POLITICS
10/13/2014 05:06 pm ET Updated Oct 13, 2014

Mark Pryor Goes After Tom Cotton Over Farm Bill In Arkansas Senate Debate

WASHINGTON -- Sen. Mark Pryor (D-Ark.) sharply criticized GOP challenger Rep. Tom Cotton on Monday for voting against the farm bill.

The farm bill has been a key issue in the Arkansas Senate race, in which Cotton holds a slight lead, according to HuffPost Pollster. In a Monday debate at the University of Central Arkansas, Pryor said that out of all of the bills Congress passes, the farm bill was the most important for Arkansas residents. He sought to draw a stark contrast between himself and Cotton, who voted against the bill earlier this year.

"He is the only member of the Arkansas delegation to do that," Pryor said. "Every indicator I have ever seen says we should vote for this because it is good for Arkansas."

"This is not just about the farmers," he continued. "This is about rural farmers, rural broadband. All those things are in the farm bill. We need the farm bill to pass so we can help Arkansas stay competitive in the global economy."

As its name suggests, the farm bill provides subsidies for farmers, but the legislation also includes food stamps for poor people, part of a decades-old deal between members of Congress representing rural and urban constituencies. Last year, Cotton and some conservative Republicans in the House of Representatives tried to undo this arrangement by approving separate farm and food stamps bills. The gambit failed, as Congress ultimately passed a more traditional farm bill earlier this year, one that had modest cuts to the Supplemental Nutrition Assistance Program. Cotton voted against the modified bill.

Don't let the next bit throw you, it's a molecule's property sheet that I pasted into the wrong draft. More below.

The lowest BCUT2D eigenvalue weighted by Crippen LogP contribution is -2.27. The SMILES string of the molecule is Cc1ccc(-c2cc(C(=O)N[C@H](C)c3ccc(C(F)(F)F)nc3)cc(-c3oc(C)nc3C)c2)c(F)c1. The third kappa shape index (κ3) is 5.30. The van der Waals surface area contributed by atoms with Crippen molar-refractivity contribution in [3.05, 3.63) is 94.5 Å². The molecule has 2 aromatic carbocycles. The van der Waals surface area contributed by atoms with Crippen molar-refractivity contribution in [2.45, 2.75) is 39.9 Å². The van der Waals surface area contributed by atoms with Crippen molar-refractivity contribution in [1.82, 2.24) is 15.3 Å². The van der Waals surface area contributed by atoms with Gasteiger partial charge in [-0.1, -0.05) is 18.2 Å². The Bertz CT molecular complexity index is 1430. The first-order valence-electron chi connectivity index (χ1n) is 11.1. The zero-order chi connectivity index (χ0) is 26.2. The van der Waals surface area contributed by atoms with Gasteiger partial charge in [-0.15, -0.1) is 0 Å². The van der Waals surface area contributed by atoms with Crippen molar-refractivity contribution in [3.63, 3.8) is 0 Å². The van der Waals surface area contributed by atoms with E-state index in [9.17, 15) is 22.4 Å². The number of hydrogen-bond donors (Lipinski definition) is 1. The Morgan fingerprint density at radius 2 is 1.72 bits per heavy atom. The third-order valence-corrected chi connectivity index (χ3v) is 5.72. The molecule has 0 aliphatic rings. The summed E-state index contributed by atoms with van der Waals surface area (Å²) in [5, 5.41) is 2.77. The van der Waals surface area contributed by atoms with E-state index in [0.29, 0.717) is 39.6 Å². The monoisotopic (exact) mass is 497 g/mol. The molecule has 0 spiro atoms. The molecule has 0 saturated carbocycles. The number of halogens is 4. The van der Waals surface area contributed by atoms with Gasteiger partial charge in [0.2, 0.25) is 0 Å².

In a highly misleading TV ad released last month, Cotton defended his vote as standing up to President Barack Obama, who "hijacked the farm bill and turned it into a food stamp bill, with billions more in spending."

In Monday's debate, Pryor mentioned the "hijack" line and said he agreed with a recent editorial cartoon that depicted Cotton's ad winning a Nobel Prize for fiction.

Cotton, for his part, repeatedly linked Pryor to Obama, and defended his effort to create "a real farm bill that focuses on farmers."

"I worked on my parents' small farm and from a very early age I learned a lot of lessons on that farm," Cotton said. "One lesson I learned is you can't spend more money than you take in. And I learned it is not enough to live at your means, you have to live below your means because you have to save for a rainy day."

"That's what we need to do in Washington, D.C.," Cotton added. "We need a farm bill that's truly focused on farmers, but we also need a food stamp bill without the waste, fraud and abuse."

HuffPost

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